Concert for September 11 Victims Wins Emmy
LOS ANGELES (Reuters) – An all star television concert shown on all the major networks to raise money for the victims and survivors of the Sept. 11 attacks won an Emmy on Sunday night for best variety or music special, while a black tie audience broke down in tears in a salute to Oprah Winfrey.
What started out as a night of irreverent comedy and jokes by host Conan O’Brien trading bleeps with the Osbournes, soon took a serious turn as “America: A Tribute to Heroes” won.
The show’s producer, Joel Gallen, said “This honor really does belong to the hundreds of people who put this show together in a matter of weeks.” The telethon, which featured such performers as Neil Young and Bruce Springsteen, raised millions for victims’ families and survivors.
NBC hit political drama “The West Wing” won its third consecutive Emmy Award as best drama, edging out the season’s hot new show “Six Feet Under,” in a victory that took many observers by surprise.
“We are just as surprised as you are,” the show’s creator, Aaron Sorkin. “West Wing” won the same prize the past two years.
In a major Emmy Awards upset, Michael Chiklis was named best actor in a drama series for playing a corrupt cop on the FX cable network’s biggest hit, “The Shield.”
It was the first Emmy victory for Chiklis, who has usually played warm and gentle characters, and a surprising outcome in the highly competitive race for best actor in a drama.
The show is a critical favorite but has been controversial for its edgy portrayal of police corruption, with several advertisers refusing to run spots on the show.
“The Gathering Storm,” the tale of how Winston Churchill rose to power to fight Hitler, was named the best made for television movie. Another HBO series about World War II, “Band of Brothers, produced by Tom Hanks and Steven Spielberg, was named best mini-series. “We didn’t just win this, the men of Easy Company did,” Spielberg said.
Veteran British actor Albert Finney won the best actor award for a miniseries or movie for his role as Winston Churchill in “The Gathering Storm” and Laura Linney won the best actress award for the same category for her role as Iris Bravard in the Showtime production “Wild Iris.”
Veteran actress Stockard Channing walked off with two awards — one for supporting actress in “The West Wing” drama series and best supporting actress in a made for television movie for playing the mother in “The Matthew Shepard Story,” the tale of the young homosexual man who was murdered for being gay.
Matthew Shepard was a 21-year-old gay Wyoming college student who in 1998 was tortured, tied to a fence and left to die in a hate crime that shocked the nation.
Winfrey was given the first Bob Hope Humanitarian award and accepted it in tears after muttering a series of wows after listening to tributes from Tom Hanks, Tom Cruise and a host of other stars .
“Everybody Loves Raymond,” “Friends,” “The West Wing,” “Six Feet Under” and “Sex and the City” grabbed early prizes at the Emmy Awards, television’s highest honors,
“Everybody Loves Raymond” won big, with star Ray Romano named best actor in a comedy series. Co-star Brad Garrett was named best supporting actor in a comedy for his role as Robert, the brooding older brother of the show’s title character, in the first prize of the night. It was his first Emmy.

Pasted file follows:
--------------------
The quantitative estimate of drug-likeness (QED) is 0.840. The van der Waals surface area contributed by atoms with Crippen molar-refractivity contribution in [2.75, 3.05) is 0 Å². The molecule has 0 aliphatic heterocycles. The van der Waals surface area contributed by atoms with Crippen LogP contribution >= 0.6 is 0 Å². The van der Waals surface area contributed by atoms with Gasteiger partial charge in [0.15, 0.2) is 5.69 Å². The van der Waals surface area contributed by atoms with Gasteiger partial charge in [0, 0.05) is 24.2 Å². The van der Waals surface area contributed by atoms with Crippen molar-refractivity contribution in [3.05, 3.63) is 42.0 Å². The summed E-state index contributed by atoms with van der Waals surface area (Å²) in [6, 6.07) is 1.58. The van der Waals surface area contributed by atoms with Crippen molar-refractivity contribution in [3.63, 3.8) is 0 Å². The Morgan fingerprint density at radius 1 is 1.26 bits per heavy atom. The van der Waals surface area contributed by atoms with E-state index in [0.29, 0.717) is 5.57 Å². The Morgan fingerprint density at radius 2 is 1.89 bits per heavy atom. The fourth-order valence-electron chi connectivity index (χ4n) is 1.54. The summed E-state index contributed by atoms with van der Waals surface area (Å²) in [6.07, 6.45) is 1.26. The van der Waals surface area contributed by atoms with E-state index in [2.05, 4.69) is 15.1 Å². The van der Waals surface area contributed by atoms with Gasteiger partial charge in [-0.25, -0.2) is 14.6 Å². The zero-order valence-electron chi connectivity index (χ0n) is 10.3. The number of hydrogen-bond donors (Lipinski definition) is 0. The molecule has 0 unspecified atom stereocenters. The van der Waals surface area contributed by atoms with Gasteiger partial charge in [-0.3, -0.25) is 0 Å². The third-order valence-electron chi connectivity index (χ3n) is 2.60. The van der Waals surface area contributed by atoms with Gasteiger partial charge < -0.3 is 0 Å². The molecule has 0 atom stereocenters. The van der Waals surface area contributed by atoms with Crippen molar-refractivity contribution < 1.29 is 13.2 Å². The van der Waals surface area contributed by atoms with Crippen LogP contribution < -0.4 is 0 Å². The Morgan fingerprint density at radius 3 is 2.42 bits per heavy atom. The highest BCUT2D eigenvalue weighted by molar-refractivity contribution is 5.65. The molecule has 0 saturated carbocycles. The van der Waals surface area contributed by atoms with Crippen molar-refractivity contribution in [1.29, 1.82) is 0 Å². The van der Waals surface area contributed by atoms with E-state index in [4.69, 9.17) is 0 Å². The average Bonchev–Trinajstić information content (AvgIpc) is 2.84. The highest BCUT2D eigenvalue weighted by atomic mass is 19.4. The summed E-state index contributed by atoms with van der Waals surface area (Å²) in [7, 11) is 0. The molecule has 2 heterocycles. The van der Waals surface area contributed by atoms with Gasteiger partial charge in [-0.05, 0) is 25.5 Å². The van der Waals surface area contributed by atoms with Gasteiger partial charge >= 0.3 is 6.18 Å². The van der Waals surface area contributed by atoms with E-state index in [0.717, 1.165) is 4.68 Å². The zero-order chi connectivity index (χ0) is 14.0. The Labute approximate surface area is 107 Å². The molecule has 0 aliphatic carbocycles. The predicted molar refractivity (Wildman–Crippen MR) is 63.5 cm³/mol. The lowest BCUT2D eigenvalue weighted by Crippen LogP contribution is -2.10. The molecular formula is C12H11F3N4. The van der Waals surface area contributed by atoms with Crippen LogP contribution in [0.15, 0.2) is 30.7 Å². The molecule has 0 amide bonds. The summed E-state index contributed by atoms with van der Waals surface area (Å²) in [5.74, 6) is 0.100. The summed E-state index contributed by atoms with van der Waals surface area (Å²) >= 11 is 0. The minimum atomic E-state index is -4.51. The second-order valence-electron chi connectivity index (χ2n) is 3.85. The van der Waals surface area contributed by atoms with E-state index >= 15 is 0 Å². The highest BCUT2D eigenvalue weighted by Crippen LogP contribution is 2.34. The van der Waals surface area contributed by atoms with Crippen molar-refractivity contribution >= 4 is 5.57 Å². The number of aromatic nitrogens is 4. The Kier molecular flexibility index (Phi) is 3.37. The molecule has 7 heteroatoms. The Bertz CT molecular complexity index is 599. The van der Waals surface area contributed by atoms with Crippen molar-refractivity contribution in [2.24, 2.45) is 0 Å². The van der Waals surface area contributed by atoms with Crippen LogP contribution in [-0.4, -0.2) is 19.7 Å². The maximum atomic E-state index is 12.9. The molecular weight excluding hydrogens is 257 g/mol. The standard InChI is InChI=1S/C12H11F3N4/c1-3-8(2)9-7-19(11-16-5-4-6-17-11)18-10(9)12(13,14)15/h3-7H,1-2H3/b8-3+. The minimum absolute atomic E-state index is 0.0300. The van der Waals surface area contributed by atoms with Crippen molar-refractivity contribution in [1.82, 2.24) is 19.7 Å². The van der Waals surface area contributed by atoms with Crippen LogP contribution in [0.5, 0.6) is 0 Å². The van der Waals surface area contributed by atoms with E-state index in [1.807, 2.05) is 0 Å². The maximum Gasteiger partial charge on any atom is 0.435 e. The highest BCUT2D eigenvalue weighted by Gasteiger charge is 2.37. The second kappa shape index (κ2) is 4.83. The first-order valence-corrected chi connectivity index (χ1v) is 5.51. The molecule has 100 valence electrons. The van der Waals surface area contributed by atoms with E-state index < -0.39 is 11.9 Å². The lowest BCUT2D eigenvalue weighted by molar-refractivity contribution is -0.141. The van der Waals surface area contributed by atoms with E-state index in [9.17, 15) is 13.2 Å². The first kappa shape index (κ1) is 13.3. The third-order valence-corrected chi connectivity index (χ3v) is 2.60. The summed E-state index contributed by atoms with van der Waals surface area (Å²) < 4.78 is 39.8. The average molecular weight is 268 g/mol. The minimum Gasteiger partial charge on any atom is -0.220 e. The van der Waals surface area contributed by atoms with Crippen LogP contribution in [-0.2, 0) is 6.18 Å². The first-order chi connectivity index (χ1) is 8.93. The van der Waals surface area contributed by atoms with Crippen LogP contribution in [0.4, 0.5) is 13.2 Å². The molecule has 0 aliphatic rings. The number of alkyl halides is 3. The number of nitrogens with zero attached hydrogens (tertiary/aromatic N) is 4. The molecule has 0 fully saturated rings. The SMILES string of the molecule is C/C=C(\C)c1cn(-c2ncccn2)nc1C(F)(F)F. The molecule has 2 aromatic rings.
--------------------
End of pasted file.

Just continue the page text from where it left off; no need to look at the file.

“Friends” star Jennifer Aniston was named best actress in a comedy series for her role as Rachel Green on television’s top-rated show.
It was the first Emmy prize claimed by Aniston on the smash NBC comedy, which is entering its ninth and presumed final season. Aniston, kissed by husband Brad Pitt as she rose to accept the prize, previously was twice nominated as best supporting actress on the show without winning.
Allison Janney was named best actress in a drama series for her portrayal of the White House press secretary on NBC political drama “The West Wing.”
It was the third straight victory for Janney, coming in a year in which she faced intense competition from the female co-stars of HBO’s “Six Feet Under” and Jennifer Garner, the sexy super agent on the ABC espionage thriller “Alias.”
The Emmy for best supporting actress in a comedy went to Doris Roberts who plays the meddling mother in “Raymond,” the top-rated comedy for CBS. It was her third Emmy and second for that role.
John Spencer won best supporting actor in a drama series for his role as White House chief of staff in NBC’s “The West Wing.” Channing, who plays the first lady in the presidential drama, was named best supporting actress in a drama series.
Michael Patrick King, one of the creators of “Sex and the City,” was named best director of a comedy series and Oscar-winning screenwriter Alan Ball (“American Beauty”) was named best director of a drama series for “Six Feet Under,” a series he created.
The big question of the night was whether two of the most popular shows “CSI: Crime Scene Investigation” and “Friends” would take top honors for best drama and best comedy series, or be bested by a gaggle of undertakers, politicians, super-animated families and sex-seeking big city career women.
“Friends,” now in its ninth and probably final season, is up for best comedy series — an award it has never won.
Even though it is now the sentimental favorite, the show has some strong competition; Bryce Zabel, the chairman of the sponsoring Academy of Television Arts and Sciences, says this year the contests are just too close to call.
“Last year was about whether the Emmys would go on,” Zabel told reporters last week. “This year I think … is probably the most exciting contest in a decade or more, and you really don’t know who is going to be taking home those Emmys.”
Conan did a great job, but I still hate Oprah!
Concert for September 11 Victims Wins Emmy